Correlations

We've talked about correlations in the past and remarked on some definitions found on the Internet:

The correlation coefficient is calculated as:

and, in particular, some common misconceptions, like:
The correlation coefficient of two stocks characterizes the price interdependence between them. This value ranges from -1 to 1. A coefficient near 1 (Correlated) signifies similarity in price behavior, whereas a value near -1 (Anti-correlated) signifies inverse price behavior
(i.e. when one stock goes up the other goes down and vice versa).
and
Correlation is computed into what is known as the correlation coefficient, which ranges between -1 and +1. Perfect positive correlation (a correlation co-efficient of +1) implies that as one security moves, either up or down, the other security will move in lockstep, in the same direction. Alternatively, perfect negative correlation means that if one security moves in either direction the security that is perfectly negatively correlated will move by an equal amount in the opposite direction.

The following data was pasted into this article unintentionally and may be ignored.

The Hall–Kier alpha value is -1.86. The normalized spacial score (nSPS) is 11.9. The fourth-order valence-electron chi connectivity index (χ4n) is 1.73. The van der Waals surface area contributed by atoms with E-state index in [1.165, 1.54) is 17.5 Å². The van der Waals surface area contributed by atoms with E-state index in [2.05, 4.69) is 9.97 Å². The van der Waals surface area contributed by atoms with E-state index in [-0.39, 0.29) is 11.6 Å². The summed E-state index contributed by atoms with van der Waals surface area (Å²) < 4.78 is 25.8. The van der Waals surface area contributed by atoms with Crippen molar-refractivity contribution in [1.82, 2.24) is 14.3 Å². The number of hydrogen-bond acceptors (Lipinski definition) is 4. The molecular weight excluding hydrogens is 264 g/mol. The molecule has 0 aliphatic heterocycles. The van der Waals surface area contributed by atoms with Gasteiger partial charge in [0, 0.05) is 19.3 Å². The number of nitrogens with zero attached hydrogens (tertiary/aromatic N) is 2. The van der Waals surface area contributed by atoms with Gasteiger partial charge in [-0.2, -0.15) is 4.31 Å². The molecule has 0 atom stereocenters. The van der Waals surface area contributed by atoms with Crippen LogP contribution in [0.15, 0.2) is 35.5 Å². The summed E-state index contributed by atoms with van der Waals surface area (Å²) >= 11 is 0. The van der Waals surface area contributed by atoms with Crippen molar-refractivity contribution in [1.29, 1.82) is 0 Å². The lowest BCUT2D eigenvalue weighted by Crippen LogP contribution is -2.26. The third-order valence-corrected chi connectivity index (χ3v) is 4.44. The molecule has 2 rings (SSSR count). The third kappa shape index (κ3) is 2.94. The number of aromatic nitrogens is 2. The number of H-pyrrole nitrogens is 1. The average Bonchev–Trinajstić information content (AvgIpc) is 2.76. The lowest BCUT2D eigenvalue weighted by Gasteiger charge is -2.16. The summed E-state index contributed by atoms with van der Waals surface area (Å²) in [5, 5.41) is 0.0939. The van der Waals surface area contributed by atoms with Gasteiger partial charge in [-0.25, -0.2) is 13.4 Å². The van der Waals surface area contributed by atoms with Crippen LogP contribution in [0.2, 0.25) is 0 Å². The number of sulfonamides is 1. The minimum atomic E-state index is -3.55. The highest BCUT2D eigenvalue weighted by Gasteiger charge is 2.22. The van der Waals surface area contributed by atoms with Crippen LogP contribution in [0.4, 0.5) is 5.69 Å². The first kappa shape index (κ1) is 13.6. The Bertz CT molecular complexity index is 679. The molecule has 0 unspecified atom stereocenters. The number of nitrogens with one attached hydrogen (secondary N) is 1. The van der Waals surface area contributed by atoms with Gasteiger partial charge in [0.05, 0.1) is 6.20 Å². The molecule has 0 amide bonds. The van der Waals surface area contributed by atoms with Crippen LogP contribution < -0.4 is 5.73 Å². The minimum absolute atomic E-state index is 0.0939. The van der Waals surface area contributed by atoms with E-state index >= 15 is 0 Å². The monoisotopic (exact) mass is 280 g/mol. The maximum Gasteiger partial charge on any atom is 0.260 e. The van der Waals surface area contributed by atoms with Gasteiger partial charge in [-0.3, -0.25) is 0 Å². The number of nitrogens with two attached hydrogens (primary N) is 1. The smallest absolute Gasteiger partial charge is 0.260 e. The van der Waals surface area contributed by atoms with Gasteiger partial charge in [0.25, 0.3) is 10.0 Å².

>So?
Here are the returns for two stocks:

As you can see, they both have positive returns, hence move up together ... yet the correlation is (surprise!) -1.

In fact, it is NOT the stock prices that tend to move together (for a correlation near +1).
Or, to put it differently, it is NOT the returns that tend to be positive (or negative) together.

In fact, a positive correlation (near +1) means that the returns tend to move together above and below their Mean
In the example above, when a return in the first set is above the Mean, the corresponding member of the second set is below the Mean ... and vice versa.

>And that makes the correlation is -1, right?
Right.

>But what would I calculate if I want to recognize when stock prices go up and down together?
Then you wouldn't include the Mean in your calculations.

In fact, you just calculate a Stock Comparison, like so:
 gSC = [A1 B1 + A2 B2 + ... + An Bn ] / SQRT[A12+A22+...+An2] SQRT[B12+B22+...+Bn2] = ΣAj Bj / SQRT[ ΣAj2] SQRT[ ΣBj2]
where the As and Bs are the returns ... and their Means are ignored.

>That don't look like the standard garden-variety correlation.
It's the same as the standard garden-variety correlation (or Pearson product-moment Correlation Coefficient) except that we set the Mean = 0 in the magic formula and ...

>But is it a number between -1 and +1? I mean, that'd be required, eh?
Uh ... yes. You can check that out here.

>What about that example, above, where the correlation is -1? What's the gSC for them two sets of returns? I'd say close to +1 because ...?
Close, but no cigar. It's gSC = 0.77

>And if I want to compare real stock returns?

You do this:

• Type in up to 30 Yahoo stock symbols in column M.